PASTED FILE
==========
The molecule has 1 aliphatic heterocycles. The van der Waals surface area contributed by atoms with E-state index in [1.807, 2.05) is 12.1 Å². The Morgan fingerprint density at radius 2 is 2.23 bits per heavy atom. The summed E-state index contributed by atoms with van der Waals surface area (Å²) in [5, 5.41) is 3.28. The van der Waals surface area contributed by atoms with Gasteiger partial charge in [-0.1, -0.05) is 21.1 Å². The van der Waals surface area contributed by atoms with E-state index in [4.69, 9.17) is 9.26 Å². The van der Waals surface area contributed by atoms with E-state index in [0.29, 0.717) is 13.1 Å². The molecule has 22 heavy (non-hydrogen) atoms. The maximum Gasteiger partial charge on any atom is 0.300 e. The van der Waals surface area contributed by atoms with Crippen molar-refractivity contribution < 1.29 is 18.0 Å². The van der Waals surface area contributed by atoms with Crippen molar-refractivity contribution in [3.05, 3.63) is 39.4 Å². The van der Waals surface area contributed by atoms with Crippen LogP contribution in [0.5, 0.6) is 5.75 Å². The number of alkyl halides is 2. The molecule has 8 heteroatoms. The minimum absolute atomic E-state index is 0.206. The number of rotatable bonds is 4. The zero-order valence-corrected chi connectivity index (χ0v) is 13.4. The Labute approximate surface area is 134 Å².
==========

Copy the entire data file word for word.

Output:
The molecule has 1 aliphatic heterocycles. The van der Waals surface area contributed by atoms with E-state index in [1.807, 2.05) is 12.1 Å². The Morgan fingerprint density at radius 2 is 2.23 bits per heavy atom. The summed E-state index contributed by atoms with van der Waals surface area (Å²) in [5, 5.41) is 3.28. The van der Waals surface area contributed by atoms with Gasteiger partial charge in [-0.1, -0.05) is 21.1 Å². The van der Waals surface area contributed by atoms with E-state index in [4.69, 9.17) is 9.26 Å². The van der Waals surface area contributed by atoms with E-state index in [0.29, 0.717) is 13.1 Å². The molecule has 22 heavy (non-hydrogen) atoms. The maximum Gasteiger partial charge on any atom is 0.300 e. The van der Waals surface area contributed by atoms with Crippen molar-refractivity contribution < 1.29 is 18.0 Å². The van der Waals surface area contributed by atoms with Crippen molar-refractivity contribution in [3.05, 3.63) is 39.4 Å². The van der Waals surface area contributed by atoms with Crippen LogP contribution in [0.5, 0.6) is 5.75 Å². The number of alkyl halides is 2. The molecule has 8 heteroatoms. The minimum absolute atomic E-state index is 0.206. The number of rotatable bonds is 4. The zero-order valence-corrected chi connectivity index (χ0v) is 13.4. The Labute approximate surface area is 134 Å².